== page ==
Zach Wahls, who is straight, but has two lesbian mothers, delivers petitions to lift a ban on gay scouts to the national Boy Scouts of America conference in Orlando last year. (Photo courtesy of Change.org)
The Boy Scouts of America‚Äôs national board began a three-day meeting in Irving, Tex., on Monday in which it was expected to vote Wednesday on a proposal to end its national policy of banning gay scouts and scout leaders.
As the board met behind closed doors in a hotel near the BSA‚Äôs national headquarters just outside Dallas, a contingent of current and former gay scouts, scout leaders, and their straight supporters delivered stacks of petitions with 1.4 million signatures calling for the Boy Scouts to end the gay ban.
‚ÄúToday‚Äôs delivery marks one final push by the more than 1.4 million signers who‚Äôve taken action on Change.org demanding an end to the Boy Scout‚Äôs national ban on gay youth and parents,‚ÄĚ said Mark Anthony Dingbaum, senior campaign manager for Change.org.
The national LGBT groups Gay and Lesbian Alliance Against Defamation and Human Rights Campaign joined the gay-supportive scouts and scout leaders, including Scouts for Equality, in drawing national attention to the BSA‚Äôs board meeting.
Groups opposed to lifting the Boy Scouts‚Äô ban on gays, including the Family Research Council, announced they had organized their own efforts to lobby the board against changing its policy. Among those calling on the BSA to leave the gay ban in place is Texas Governor Rick Perry.
But the gay supportive side appeared to be capturing more media attention on the opening day of the board‚Äôs meeting.
In a full-page ad in Monday‚Äôs edition of the Dallas Morning News, HRC urged the Boy Scouts to go beyond their proposal to allow local Boy Scout councils to decide whether to admit gay scouts or scout leaders.
The BSA announced last week that its proposal would end the organization‚Äôs national ban on gay scouts and scout leaders. The announcement said the change, if adopted by the board, would leave it to the local Councils and chartered organizations that sponsor Boy Scout troops across the country to decide whether to admit gay scouts and scout leaders.
‚ÄúWhile the proposed change is a step in the right direction, we can‚Äôt pretend that passing the buck to the local level will eliminate anti-gay discrimination because it won‚Äôt,‚ÄĚ said HRC‚Äôs vice president for communications Fred Sainz.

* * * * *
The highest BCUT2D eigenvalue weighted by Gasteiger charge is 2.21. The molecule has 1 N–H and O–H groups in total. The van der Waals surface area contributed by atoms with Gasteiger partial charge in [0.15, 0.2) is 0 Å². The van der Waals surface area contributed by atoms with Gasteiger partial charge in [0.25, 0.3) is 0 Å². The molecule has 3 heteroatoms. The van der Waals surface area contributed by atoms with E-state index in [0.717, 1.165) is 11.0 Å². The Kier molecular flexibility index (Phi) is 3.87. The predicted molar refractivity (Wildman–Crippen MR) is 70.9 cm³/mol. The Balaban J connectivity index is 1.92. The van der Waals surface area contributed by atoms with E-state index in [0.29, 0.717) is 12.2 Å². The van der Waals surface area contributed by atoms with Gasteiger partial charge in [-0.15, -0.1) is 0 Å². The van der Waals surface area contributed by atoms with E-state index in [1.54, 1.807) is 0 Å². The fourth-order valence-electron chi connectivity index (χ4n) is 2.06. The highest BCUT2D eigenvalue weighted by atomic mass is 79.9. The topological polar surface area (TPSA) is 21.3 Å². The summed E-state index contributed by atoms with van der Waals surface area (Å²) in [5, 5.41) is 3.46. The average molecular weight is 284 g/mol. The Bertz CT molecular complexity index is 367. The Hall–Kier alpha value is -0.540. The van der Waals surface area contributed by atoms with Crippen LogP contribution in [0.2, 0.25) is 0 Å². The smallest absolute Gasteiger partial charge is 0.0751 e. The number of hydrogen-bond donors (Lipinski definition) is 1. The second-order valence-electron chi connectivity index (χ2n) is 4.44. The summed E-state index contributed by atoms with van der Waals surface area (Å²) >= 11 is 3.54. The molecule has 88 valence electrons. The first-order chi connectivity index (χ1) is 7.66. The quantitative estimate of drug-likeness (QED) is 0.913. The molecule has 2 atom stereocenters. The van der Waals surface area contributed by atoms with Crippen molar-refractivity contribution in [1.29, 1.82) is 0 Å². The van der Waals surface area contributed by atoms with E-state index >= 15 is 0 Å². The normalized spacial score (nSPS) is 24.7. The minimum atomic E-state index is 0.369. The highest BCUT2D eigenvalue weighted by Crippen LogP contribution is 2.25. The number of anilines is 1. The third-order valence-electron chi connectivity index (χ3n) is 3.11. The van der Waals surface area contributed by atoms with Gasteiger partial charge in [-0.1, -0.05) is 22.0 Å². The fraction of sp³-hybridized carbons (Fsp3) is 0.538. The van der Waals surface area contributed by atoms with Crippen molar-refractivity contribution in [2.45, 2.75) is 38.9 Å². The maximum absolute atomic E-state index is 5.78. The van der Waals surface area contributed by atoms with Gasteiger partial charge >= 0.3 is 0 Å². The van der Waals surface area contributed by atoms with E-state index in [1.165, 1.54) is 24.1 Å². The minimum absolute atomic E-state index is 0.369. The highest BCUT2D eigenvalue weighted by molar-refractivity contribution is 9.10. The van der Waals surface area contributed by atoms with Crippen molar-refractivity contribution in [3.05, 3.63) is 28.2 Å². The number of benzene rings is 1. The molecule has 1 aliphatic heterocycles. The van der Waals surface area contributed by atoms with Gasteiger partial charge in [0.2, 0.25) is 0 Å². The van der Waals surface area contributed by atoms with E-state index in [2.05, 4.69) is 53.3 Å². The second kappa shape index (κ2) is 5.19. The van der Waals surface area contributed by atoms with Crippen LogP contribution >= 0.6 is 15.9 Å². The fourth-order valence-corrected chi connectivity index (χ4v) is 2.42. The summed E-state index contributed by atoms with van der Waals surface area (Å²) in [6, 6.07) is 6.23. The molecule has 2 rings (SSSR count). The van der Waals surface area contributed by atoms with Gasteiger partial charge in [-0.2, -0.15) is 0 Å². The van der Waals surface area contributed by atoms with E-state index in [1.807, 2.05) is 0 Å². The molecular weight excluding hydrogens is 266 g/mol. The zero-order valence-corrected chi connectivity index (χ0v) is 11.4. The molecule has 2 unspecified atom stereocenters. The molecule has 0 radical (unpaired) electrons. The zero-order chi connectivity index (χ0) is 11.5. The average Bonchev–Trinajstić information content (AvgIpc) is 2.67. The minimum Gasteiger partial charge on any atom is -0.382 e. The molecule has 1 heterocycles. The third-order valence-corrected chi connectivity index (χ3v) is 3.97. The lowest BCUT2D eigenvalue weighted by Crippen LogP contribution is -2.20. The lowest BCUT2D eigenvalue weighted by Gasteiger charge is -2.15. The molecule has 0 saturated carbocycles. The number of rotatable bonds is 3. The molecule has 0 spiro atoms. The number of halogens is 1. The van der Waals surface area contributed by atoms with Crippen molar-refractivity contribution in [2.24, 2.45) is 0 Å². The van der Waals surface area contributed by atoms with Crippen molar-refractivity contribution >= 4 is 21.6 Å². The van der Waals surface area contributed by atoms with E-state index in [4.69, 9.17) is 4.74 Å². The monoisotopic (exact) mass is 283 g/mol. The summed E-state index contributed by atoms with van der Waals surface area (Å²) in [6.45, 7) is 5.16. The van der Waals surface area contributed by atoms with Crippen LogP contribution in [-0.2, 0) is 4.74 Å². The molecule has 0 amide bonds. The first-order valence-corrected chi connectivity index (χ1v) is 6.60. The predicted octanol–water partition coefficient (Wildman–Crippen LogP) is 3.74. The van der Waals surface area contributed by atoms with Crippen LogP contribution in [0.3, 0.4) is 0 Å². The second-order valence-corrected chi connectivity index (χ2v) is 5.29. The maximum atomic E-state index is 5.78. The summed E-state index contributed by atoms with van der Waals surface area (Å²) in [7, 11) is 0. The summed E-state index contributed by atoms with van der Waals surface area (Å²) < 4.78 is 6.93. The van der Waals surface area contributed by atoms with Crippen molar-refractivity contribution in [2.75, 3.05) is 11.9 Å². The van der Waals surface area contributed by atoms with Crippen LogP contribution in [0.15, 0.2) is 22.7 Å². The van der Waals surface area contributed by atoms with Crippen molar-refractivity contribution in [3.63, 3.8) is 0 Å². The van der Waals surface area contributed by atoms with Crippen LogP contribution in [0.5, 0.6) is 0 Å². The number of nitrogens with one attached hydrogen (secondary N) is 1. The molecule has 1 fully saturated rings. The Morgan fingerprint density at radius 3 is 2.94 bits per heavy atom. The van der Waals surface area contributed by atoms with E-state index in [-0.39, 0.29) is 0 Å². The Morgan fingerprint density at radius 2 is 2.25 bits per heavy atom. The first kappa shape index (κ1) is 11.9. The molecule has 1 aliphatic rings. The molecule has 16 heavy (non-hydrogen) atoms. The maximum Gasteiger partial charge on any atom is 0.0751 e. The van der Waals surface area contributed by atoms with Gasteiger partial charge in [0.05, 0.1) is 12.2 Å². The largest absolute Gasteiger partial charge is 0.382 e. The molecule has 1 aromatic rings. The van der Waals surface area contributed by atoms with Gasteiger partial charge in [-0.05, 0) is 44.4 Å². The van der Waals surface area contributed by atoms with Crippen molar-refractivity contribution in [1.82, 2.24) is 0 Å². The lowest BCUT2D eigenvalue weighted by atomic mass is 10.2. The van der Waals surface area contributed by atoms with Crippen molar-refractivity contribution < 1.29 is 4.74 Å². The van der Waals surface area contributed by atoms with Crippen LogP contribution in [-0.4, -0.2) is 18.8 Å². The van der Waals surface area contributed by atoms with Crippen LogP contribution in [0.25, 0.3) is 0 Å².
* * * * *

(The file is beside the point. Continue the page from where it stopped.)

‚ÄúGenerations of gay Americans have been told they‚Äôre not good enough to join the Scouts, simply because of who they are,‚ÄĚ Sainz said. ‚ÄúBSA has an opportunity to change that this week by adopting a non-discrimination policy.‚ÄĚ
HRC also announced that its foundation has adopted a more stringent criterion for its widely watched Corporate Equality Index, which rates corporations on their policies on LGBT related issues, including personnel policies.
‚ÄúTo receive a perfect score in the future, companies would have to prohibit philanthropic giving to non-religious organizations that have a written policy of anti-gay discrimination, or permit its chapters, affiliates, or troops to do so,‚ÄĚ HRC announced in a Feb. 4 press release.
The newly announced criterion would lead to a lower the rating for companies that donate money to the Boy Scouts if the BSA or local Boy Scout councils don‚Äôt eliminate their ban on gays.
D.C. area Boy Scouts Council calls for ‚Äėcourteous‚Äô discussion
Daniel Mullin, director of the D.C. district for the BSA‚Äôs National Capital Area Council, told the Blade on Monday that Boy Scouts and scout leaders in the D.C. region were watching with interest over how the national board will decide on the issue of the gay ban.
He pointed to a statement in the National Capital Area Council‚Äôs February newsletter, which invites the scouting community to share their opinions and concerns on the issue with the Council‚Äôs leadership.
‚ÄúThis is a topic that many leaders, parents and community members have strongly held opinions about,‚ÄĚ the Council‚Äôs newsletter statement says. ‚ÄúIt is a complex issue and can engender significant debate. As you discuss the issue with your friends and fellow Scouts, please remember that a Scout is courteous and kind.‚ÄĚ